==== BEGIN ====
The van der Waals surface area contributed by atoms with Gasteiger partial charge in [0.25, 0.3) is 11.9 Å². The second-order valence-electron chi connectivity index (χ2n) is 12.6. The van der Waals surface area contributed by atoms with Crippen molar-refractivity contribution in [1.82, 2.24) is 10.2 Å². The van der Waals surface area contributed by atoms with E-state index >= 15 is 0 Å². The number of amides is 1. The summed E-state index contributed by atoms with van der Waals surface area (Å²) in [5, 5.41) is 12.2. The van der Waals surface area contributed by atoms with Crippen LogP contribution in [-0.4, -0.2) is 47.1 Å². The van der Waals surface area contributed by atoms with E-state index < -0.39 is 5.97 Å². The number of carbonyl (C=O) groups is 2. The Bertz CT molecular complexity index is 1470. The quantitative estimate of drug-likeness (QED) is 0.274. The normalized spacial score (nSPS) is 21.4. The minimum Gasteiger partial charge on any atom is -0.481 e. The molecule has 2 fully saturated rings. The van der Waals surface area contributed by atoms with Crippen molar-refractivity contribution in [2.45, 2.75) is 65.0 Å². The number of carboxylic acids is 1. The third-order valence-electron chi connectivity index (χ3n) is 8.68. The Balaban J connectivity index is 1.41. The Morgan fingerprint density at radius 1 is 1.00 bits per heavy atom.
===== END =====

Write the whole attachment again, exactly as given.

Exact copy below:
The van der Waals surface area contributed by atoms with Gasteiger partial charge in [0.25, 0.3) is 11.9 Å². The second-order valence-electron chi connectivity index (χ2n) is 12.6. The van der Waals surface area contributed by atoms with Crippen molar-refractivity contribution in [1.82, 2.24) is 10.2 Å². The van der Waals surface area contributed by atoms with E-state index >= 15 is 0 Å². The number of amides is 1. The summed E-state index contributed by atoms with van der Waals surface area (Å²) in [5, 5.41) is 12.2. The van der Waals surface area contributed by atoms with Crippen LogP contribution in [-0.4, -0.2) is 47.1 Å². The van der Waals surface area contributed by atoms with E-state index < -0.39 is 5.97 Å². The number of carbonyl (C=O) groups is 2. The Bertz CT molecular complexity index is 1470. The quantitative estimate of drug-likeness (QED) is 0.274. The normalized spacial score (nSPS) is 21.4. The minimum Gasteiger partial charge on any atom is -0.481 e. The molecule has 2 fully saturated rings. The van der Waals surface area contributed by atoms with Crippen molar-refractivity contribution in [2.45, 2.75) is 65.0 Å². The number of carboxylic acids is 1. The third-order valence-electron chi connectivity index (χ3n) is 8.68. The Balaban J connectivity index is 1.41. The Morgan fingerprint density at radius 1 is 1.00 bits per heavy atom.